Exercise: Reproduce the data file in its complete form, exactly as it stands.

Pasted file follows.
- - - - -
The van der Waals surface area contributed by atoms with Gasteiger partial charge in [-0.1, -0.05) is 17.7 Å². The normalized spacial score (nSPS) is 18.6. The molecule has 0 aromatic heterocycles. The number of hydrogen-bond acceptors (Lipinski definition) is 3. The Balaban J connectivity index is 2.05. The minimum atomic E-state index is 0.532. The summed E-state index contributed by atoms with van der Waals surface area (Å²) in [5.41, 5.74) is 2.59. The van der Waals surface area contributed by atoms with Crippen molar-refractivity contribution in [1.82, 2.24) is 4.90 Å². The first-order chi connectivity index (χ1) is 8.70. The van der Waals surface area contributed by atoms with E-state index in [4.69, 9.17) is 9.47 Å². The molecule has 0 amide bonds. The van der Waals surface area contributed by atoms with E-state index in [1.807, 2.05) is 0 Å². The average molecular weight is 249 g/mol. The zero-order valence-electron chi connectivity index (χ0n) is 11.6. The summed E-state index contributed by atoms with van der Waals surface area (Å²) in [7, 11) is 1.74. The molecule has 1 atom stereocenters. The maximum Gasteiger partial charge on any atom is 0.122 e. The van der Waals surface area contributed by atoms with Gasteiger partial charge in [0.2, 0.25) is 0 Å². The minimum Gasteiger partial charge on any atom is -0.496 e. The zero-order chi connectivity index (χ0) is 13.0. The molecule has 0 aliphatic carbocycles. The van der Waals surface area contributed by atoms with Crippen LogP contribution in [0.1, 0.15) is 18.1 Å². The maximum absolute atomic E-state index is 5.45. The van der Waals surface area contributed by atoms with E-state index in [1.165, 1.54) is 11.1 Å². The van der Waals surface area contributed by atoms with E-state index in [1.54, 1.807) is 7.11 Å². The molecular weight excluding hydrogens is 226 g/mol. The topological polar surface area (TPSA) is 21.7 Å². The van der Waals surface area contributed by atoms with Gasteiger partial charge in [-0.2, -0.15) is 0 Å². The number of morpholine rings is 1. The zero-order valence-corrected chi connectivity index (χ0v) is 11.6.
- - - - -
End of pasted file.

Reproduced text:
The van der Waals surface area contributed by atoms with Gasteiger partial charge in [-0.1, -0.05) is 17.7 Å². The normalized spacial score (nSPS) is 18.6. The molecule has 0 aromatic heterocycles. The number of hydrogen-bond acceptors (Lipinski definition) is 3. The Balaban J connectivity index is 2.05. The minimum atomic E-state index is 0.532. The summed E-state index contributed by atoms with van der Waals surface area (Å²) in [5.41, 5.74) is 2.59. The van der Waals surface area contributed by atoms with Crippen molar-refractivity contribution in [1.82, 2.24) is 4.90 Å². The first-order chi connectivity index (χ1) is 8.70. The van der Waals surface area contributed by atoms with E-state index in [4.69, 9.17) is 9.47 Å². The molecule has 0 amide bonds. The van der Waals surface area contributed by atoms with E-state index in [1.807, 2.05) is 0 Å². The average molecular weight is 249 g/mol. The zero-order valence-electron chi connectivity index (χ0n) is 11.6. The summed E-state index contributed by atoms with van der Waals surface area (Å²) in [7, 11) is 1.74. The molecule has 1 atom stereocenters. The maximum Gasteiger partial charge on any atom is 0.122 e. The van der Waals surface area contributed by atoms with Gasteiger partial charge in [0.2, 0.25) is 0 Å². The minimum Gasteiger partial charge on any atom is -0.496 e. The zero-order chi connectivity index (χ0) is 13.0. The molecule has 0 aliphatic carbocycles. The van der Waals surface area contributed by atoms with Crippen LogP contribution in [0.1, 0.15) is 18.1 Å². The maximum absolute atomic E-state index is 5.45. The van der Waals surface area contributed by atoms with E-state index in [1.165, 1.54) is 11.1 Å². The van der Waals surface area contributed by atoms with E-state index in [1.54, 1.807) is 7.11 Å². The molecular weight excluding hydrogens is 226 g/mol. The topological polar surface area (TPSA) is 21.7 Å². The van der Waals surface area contributed by atoms with Gasteiger partial charge in [-0.2, -0.15) is 0 Å². The number of morpholine rings is 1. The zero-order valence-corrected chi connectivity index (χ0v) is 11.6.